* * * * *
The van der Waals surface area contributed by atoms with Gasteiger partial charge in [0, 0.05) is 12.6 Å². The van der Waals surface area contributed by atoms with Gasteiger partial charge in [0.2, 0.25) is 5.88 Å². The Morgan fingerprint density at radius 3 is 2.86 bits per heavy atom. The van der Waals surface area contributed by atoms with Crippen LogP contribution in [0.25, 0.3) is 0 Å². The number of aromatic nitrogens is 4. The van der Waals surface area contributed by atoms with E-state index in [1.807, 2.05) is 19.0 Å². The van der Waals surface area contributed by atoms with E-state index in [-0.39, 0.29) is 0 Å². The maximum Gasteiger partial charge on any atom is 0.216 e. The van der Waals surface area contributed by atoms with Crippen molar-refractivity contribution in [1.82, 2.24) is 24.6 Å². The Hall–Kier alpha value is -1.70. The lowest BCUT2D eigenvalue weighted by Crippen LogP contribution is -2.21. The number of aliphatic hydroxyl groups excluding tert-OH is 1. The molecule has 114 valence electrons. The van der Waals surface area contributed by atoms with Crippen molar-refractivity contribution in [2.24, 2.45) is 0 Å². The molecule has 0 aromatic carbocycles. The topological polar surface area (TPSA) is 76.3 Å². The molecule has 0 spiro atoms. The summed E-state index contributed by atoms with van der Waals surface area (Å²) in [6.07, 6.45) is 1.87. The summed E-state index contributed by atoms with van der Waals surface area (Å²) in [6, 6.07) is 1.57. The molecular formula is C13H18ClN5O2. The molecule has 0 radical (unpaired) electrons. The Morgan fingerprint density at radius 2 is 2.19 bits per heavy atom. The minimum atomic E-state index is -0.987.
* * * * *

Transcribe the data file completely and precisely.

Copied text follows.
The van der Waals surface area contributed by atoms with Gasteiger partial charge in [0, 0.05) is 12.6 Å². The van der Waals surface area contributed by atoms with Gasteiger partial charge in [0.2, 0.25) is 5.88 Å². The Morgan fingerprint density at radius 3 is 2.86 bits per heavy atom. The van der Waals surface area contributed by atoms with Crippen LogP contribution in [0.25, 0.3) is 0 Å². The number of aromatic nitrogens is 4. The van der Waals surface area contributed by atoms with E-state index in [1.807, 2.05) is 19.0 Å². The van der Waals surface area contributed by atoms with E-state index in [-0.39, 0.29) is 0 Å². The maximum Gasteiger partial charge on any atom is 0.216 e. The van der Waals surface area contributed by atoms with Crippen molar-refractivity contribution in [1.82, 2.24) is 24.6 Å². The Hall–Kier alpha value is -1.70. The lowest BCUT2D eigenvalue weighted by Crippen LogP contribution is -2.21. The number of aliphatic hydroxyl groups excluding tert-OH is 1. The molecule has 114 valence electrons. The van der Waals surface area contributed by atoms with Crippen molar-refractivity contribution in [2.24, 2.45) is 0 Å². The molecule has 0 aromatic carbocycles. The topological polar surface area (TPSA) is 76.3 Å². The molecule has 0 spiro atoms. The summed E-state index contributed by atoms with van der Waals surface area (Å²) in [6.07, 6.45) is 1.87. The summed E-state index contributed by atoms with van der Waals surface area (Å²) in [6, 6.07) is 1.57. The molecular formula is C13H18ClN5O2. The molecule has 0 radical (unpaired) electrons. The Morgan fingerprint density at radius 2 is 2.19 bits per heavy atom. The minimum atomic E-state index is -0.987.